Moose have been frequent visitors. During evenings, when the generator is running, Dicky and Sherry sometimes watch TV.
“One night, I was watching TV, and I heard a noise outside,” Powell said. “Then the TV stopped. I went outside to look. A moose had walked through and picked up the TV wire, and it was up in the woods.”
Sometimes on summer nights, the family would go for a boat ride, looking around. This was when twins Laura and Paula were young.
“There was a cow (moose) and two calves swimming in the lake,” Powell says. “I had a kid over each side of the boat, hugging a moose calf.”
Powell has dark eyes that shine from beneath furry eyebrows and a full head of wavy hair, still mostly black. His wide face is framed by mutton-chop sideburns that descend to embrace a Fu Man Chu moustache. His exposed cheekbones are full and sun-reddened from a life outdoors.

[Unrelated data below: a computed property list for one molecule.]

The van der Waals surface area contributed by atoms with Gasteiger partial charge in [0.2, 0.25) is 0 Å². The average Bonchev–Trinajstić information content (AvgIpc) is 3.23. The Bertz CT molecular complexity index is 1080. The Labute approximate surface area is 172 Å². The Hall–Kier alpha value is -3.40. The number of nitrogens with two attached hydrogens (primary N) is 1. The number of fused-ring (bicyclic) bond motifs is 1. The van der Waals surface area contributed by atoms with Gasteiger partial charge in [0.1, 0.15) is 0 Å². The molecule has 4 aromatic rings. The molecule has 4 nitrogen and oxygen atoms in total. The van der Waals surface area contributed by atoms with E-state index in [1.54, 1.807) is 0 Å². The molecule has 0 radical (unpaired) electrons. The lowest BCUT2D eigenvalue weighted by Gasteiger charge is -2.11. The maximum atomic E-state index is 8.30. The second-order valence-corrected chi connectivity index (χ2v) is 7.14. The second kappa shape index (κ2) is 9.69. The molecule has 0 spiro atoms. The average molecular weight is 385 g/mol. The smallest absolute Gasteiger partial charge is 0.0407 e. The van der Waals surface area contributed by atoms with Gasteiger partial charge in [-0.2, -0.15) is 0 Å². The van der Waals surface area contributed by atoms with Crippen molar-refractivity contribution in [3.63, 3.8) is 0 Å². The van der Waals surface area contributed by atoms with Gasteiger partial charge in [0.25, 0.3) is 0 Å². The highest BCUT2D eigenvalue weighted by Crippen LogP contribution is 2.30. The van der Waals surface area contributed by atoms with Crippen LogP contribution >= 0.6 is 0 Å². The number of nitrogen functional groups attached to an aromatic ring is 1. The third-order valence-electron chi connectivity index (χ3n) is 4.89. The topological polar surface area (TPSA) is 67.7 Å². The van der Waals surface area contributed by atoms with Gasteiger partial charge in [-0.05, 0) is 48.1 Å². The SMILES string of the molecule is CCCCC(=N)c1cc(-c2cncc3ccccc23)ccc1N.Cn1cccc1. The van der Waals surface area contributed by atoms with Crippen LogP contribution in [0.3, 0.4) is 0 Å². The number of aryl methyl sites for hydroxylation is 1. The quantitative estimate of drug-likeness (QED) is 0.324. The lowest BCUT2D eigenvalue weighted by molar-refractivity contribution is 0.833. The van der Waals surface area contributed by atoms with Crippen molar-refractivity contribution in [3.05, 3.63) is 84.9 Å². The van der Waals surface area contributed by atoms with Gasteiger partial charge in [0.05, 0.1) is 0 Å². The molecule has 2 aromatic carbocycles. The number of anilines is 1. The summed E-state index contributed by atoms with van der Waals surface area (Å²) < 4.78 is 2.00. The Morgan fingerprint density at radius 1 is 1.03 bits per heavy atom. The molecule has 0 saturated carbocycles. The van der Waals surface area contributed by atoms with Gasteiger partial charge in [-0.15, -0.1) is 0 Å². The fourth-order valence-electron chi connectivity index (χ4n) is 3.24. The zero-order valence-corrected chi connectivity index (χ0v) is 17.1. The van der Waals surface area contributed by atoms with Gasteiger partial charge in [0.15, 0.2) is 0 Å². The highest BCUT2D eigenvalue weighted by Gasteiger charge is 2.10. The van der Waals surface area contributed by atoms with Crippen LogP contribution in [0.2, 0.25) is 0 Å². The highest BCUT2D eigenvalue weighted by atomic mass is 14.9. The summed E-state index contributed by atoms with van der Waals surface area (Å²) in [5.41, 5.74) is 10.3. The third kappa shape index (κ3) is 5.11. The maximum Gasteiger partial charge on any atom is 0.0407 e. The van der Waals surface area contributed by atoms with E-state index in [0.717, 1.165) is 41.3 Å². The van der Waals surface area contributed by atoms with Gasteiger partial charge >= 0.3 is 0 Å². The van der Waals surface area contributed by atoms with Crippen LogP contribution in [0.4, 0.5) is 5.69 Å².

The Powells pass time easily at their remote home. Their nearest winter neighbors are Laura and Larry, perhaps a half-mile down the lake, and the Manzo family at Sagonto Lodge another short distance beyond.
A marine radio on the shelf squawks with chatter among lake residents and people close by on the Minnesota mainland. Sherry reads a lot.
“I can’t say that I’ve ever been bored,” says Sherry, 64. “I’ve been close.”
The couple has traveled, though infrequently. They went to Florida once, many years ago, to visit Sherry’s mom. Last fall, they flew to Spokane, Wash., to visit family. Such trips provide a stark contrast to their world on Sag.
“I got on the plane and looked ahead of me and saw 150 heads,” Powell says. “I’ve never done crowds real well.”
The Powells had a satellite-linked computer for a few years, but when technicians would no longer make the trip across Sag to service it, the Powells gave it up.